Musée de l'Amérique francophone

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Musée de l'Amérique francophone
Québec - Musée de l'Amérique française.jpg
Established22 October 1806
Location2, côte de la Fabrique
Quebec City, Quebec
G1R 3V6
TypeNational Historic Site of Canada
Websitewww.mcq.org

The Musée de l'Amérique francophone (Museum of French-Speaking America), formerly the Musée de l'Amérique française, is situated in the Old Quebec neighbourhood of Quebec City, Quebec, Canada. It is Canada's oldest museum. Its collection contains books from Séminaire de Québec's library, some of which were published in the 16th century and others which were placed in a restricted section called Enfer ('Hell' in French). It also contains artifacts from Cyprus, paintings, first-edition publications of The Birds of America and Encyclopédie, and a recreation of the organ from Cathedral-Basilica of Notre-Dame de Québec. The museum's collection has been managed by the Musée de la civilisation since 1995.

History[edit]

The museum opened on 22 October 1806 as Musée du Séminaire and is the oldest museum in Canada.[1] In 1993, Musée du Séminaire changed its name to Musée de l'Amérique française.[1] In 1995, the museum became part of the Musée de la civilisation.[2] In 2013 the museum was renamed to Musée de l'Amérique francophone as part of Musée de la civilisation's campaign to modernise its image.[3]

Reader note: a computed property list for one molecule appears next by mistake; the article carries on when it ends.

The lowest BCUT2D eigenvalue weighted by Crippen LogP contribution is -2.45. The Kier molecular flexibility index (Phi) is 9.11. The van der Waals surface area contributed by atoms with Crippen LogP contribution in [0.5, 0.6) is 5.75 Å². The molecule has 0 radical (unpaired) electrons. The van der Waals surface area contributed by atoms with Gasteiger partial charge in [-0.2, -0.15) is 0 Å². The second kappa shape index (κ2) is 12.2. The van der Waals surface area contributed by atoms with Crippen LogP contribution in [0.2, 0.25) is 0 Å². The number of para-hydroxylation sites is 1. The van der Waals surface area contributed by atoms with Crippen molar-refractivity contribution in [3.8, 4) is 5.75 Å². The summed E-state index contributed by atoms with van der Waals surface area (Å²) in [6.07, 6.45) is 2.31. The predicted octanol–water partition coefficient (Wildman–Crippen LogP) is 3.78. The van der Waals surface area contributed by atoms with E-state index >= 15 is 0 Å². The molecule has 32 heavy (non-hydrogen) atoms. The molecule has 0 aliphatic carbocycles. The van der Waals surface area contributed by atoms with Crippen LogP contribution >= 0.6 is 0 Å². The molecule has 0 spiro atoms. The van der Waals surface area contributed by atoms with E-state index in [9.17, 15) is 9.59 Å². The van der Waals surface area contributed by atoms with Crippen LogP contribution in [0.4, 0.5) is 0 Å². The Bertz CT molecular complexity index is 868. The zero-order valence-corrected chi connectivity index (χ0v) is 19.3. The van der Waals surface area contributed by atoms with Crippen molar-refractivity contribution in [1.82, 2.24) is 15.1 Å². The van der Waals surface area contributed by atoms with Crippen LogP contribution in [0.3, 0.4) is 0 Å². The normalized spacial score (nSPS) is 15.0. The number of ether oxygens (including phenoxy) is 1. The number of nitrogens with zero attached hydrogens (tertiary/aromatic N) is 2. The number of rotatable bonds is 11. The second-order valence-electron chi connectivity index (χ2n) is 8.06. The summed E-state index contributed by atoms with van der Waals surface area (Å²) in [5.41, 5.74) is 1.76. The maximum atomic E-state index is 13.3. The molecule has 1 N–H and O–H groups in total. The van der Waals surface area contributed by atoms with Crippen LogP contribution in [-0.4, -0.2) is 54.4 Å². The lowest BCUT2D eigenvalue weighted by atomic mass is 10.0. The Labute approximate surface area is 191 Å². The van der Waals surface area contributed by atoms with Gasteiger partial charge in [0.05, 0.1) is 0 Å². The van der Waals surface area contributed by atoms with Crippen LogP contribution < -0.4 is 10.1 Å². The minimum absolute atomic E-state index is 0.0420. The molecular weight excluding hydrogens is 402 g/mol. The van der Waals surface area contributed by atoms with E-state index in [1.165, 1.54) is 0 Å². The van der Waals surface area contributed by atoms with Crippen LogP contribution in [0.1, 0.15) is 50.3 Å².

Facilities[edit]

The museum is located beside Séminaire de Québec in Quebec City. In 1838, Thomas Baillairgé created blueprints for the museum's building, including its round facade. The former chapel, called Chapelle du Musée de l'Amérique francophone, is attached to the building. It is designated as a religious heritage site and now serves as a conference centre and hall. The museum is part of the Musée de la civilisation complex.[1]

Collection[edit]

In 1991, the museum documented about 110,000 pieces in its collection. When the museum opened, it contained objects that helped in science education. The collection also contains coins, stamps, fossils, paintings, statues, prints, books, gold and silverware.[1]

In 1964, when Université Laval moved to the Quebec City neighbourhood of Sainte-Foy–Sillery–Cap-Rouge, the university split Séminaire de Québec and donated all pre-1920 books and books from the collection's forbidden section, known as Enfer, to the museum.[4] The collection contains 603 monographs, mostly printed in the 18th and 19th centuries. About half of the monographs are printed in French, a quarter in English and the remaining in other languages. The collection also contains over 900 leaflets and brochures.[4] These books include texts from the 16th century and the accounts of explorers from the 17th and 18th centuries.[1] Some of the books contain notes written by members of Séminaire de Québec explaining why the book was placed in the Enfer section. Some of the Enfer books contain redactions, erasures, ink stains, and explanations of the book's errors. The collection also contains letters from bishops or religious leaders that reject or grant permission for people to read the Enfer books.[4] The museum's archives were listed in Memory of the World Register in 2007. Some of the museum's archives and rare books are located at the French America Reference Centre within the museum.[1]

The collection includes artifacts from Cyprus, with 40 pieces donated by Jean Des Gagniers in 1966 and 60 donated by Louis-Albert Vachon in 1991. The artifacts are from the Neolithic to the Medieval periods and include items made from ceramic materials and a sculpture.[5]